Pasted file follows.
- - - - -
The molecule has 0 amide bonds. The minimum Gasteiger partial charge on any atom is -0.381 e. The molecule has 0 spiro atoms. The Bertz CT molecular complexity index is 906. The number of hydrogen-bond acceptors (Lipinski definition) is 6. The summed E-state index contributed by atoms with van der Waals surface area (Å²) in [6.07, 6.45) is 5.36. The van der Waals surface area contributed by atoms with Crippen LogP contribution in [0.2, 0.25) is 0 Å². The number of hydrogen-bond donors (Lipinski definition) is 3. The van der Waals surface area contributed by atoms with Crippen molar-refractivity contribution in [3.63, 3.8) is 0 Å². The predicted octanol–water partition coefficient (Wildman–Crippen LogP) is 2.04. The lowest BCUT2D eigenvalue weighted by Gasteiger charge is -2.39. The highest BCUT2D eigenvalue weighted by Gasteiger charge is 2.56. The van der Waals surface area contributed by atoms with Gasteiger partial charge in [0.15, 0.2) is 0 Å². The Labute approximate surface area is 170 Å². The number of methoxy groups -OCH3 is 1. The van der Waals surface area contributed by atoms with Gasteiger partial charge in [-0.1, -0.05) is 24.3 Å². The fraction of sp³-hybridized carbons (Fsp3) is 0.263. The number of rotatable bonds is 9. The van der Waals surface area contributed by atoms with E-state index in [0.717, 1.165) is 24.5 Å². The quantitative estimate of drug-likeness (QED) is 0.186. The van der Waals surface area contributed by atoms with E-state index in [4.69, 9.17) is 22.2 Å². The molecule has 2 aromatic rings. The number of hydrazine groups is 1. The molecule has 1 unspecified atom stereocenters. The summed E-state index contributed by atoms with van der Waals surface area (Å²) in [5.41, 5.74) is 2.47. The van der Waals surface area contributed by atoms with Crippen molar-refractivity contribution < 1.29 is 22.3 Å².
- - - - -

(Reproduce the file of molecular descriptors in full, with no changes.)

The molecule has 0 amide bonds. The minimum Gasteiger partial charge on any atom is -0.381 e. The molecule has 0 spiro atoms. The Bertz CT molecular complexity index is 906. The number of hydrogen-bond acceptors (Lipinski definition) is 6. The summed E-state index contributed by atoms with van der Waals surface area (Å²) in [6.07, 6.45) is 5.36. The van der Waals surface area contributed by atoms with Crippen LogP contribution in [0.2, 0.25) is 0 Å². The number of hydrogen-bond donors (Lipinski definition) is 3. The van der Waals surface area contributed by atoms with Crippen molar-refractivity contribution in [3.63, 3.8) is 0 Å². The predicted octanol–water partition coefficient (Wildman–Crippen LogP) is 2.04. The lowest BCUT2D eigenvalue weighted by Gasteiger charge is -2.39. The highest BCUT2D eigenvalue weighted by Gasteiger charge is 2.56. The van der Waals surface area contributed by atoms with Gasteiger partial charge in [0.15, 0.2) is 0 Å². The Labute approximate surface area is 170 Å². The number of methoxy groups -OCH3 is 1. The van der Waals surface area contributed by atoms with Gasteiger partial charge in [-0.1, -0.05) is 24.3 Å². The fraction of sp³-hybridized carbons (Fsp3) is 0.263. The number of rotatable bonds is 9. The van der Waals surface area contributed by atoms with E-state index in [0.717, 1.165) is 24.5 Å². The quantitative estimate of drug-likeness (QED) is 0.186. The van der Waals surface area contributed by atoms with E-state index in [4.69, 9.17) is 22.2 Å². The molecule has 2 aromatic rings. The number of hydrazine groups is 1. The molecule has 1 unspecified atom stereocenters. The summed E-state index contributed by atoms with van der Waals surface area (Å²) in [5.41, 5.74) is 2.47. The van der Waals surface area contributed by atoms with Crippen molar-refractivity contribution < 1.29 is 22.3 Å².